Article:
The country's largest teachers’ union, the INTO, has said it is confident that a pathway has been set to full pay equality for teachers employed post-2010, after an agreement on words was reached with the Government today.

In what the INTO is hailing as a significant breakthrough, the Department of Public Expenditure and Reform has issued a statement saying that it will give "full consideration" to "outstanding issues of concern" among "certain unions" in any future pay review mechanism or in the next round of pay talks.

The wording of the statement has been agreed with the public sector unions.

The DPER statement goes on to say that it recognises that "the positions of each of the parties concerned on these matters must be given due regard in endeavouring to reach a mutually agreed resolution".

The INTO says this is the first time that the Department of Public Expenditure and Reform has acknowledged that teachers have outstanding issues around pay.

The union says it is confident that the agreed statement will create a pathway for the achievement of pay equality for its members.

Teacher salaries were cut for new entrants eight years ago, and a range of allowances were also removed. Progress towards making up for the cuts has been made, but the country's three teacher unions say full pay equality remains to be achieved. Late last year, both INTO and ASTI members rejected Government proposals aimed at a partial restoration.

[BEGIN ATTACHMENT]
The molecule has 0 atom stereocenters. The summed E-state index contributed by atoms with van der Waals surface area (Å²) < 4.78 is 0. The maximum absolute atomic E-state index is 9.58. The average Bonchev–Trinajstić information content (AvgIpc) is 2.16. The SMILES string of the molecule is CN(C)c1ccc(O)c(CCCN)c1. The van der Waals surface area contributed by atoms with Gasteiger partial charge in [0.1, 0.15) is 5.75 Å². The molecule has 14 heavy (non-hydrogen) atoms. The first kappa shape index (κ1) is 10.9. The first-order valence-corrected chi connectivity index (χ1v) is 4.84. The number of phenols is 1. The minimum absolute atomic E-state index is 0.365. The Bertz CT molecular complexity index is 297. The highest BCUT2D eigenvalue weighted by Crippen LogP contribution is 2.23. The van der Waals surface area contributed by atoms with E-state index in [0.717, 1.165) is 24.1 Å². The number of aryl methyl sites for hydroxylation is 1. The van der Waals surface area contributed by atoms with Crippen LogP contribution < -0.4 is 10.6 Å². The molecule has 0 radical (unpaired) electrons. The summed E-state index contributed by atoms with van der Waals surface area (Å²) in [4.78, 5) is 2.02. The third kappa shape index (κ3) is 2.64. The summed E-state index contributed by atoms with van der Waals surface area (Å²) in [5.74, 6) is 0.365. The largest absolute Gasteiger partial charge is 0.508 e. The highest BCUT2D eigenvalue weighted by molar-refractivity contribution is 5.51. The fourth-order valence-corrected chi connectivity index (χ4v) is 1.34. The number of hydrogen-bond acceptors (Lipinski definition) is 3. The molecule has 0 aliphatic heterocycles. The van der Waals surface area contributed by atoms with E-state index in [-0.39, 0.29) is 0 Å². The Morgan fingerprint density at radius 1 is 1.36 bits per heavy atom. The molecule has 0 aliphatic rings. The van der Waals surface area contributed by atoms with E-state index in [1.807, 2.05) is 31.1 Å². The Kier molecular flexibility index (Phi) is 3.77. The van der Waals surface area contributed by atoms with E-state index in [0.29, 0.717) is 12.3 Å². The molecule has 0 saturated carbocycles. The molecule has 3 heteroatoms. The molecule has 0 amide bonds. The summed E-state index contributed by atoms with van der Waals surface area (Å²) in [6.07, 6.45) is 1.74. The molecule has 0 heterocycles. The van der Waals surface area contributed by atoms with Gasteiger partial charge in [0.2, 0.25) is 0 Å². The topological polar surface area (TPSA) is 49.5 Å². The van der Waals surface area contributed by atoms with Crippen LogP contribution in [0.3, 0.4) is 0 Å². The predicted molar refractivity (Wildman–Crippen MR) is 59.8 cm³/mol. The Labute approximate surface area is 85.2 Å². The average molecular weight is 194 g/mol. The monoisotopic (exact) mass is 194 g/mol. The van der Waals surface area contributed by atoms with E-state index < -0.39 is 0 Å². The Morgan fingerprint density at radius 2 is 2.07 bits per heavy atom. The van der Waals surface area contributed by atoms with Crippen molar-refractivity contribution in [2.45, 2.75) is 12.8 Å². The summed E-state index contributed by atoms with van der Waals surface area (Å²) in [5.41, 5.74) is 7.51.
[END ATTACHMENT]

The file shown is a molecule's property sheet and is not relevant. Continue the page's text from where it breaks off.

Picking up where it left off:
The INTO estimates that the 2010 cuts mean a teacher employed in 2011 will be down €19,000 over the course of their career, counting from today onwards. This figure does not include historic losses. The union says it is the cohort of teachers first employed between the years 2011 and 2014 who continue significantly behind in pay compared to others.

Outgoing INTO General Secretary Sheila Nunan said that "this will bring us over the finishing line".

Today's statement, she said, "finally sets a pathway towards ending pay inequality".

She said the unions had "a statement of intent by Government", which acknowledged "the need to find a resolution on pay equality and other outstanding pay issues by way of a pay review process or in the context of the next public sector pay talks".

Primary teacher delegates attending the INTO's annual congress in Galway were briefed on today's development this evening.

Minister for Education Joe McHugh will address INTO delegates tomorrow morning.

Second-level teacher unions, the ASTI and the TUI, begin their annual gatherings in Wexford and Killarney tomorrow.

There has been a cautious welcome from both the ASTI and the TUI to today's statement.

In a statement, the ASTI said it "has been to the forefront of the campaign for equal pay for post 2010 entrants to teaching. This included ASTI members taking industrial action in opposition to the injustice of unequal pay."

It said it would "engage fully with the parties" and would explore any avenue in order to finally bring an end to pay inequality for teachers.

The TUI said it would welcome any indication that there was an end in sight but that it would continue to highlight the damaging impact of the pay cuts.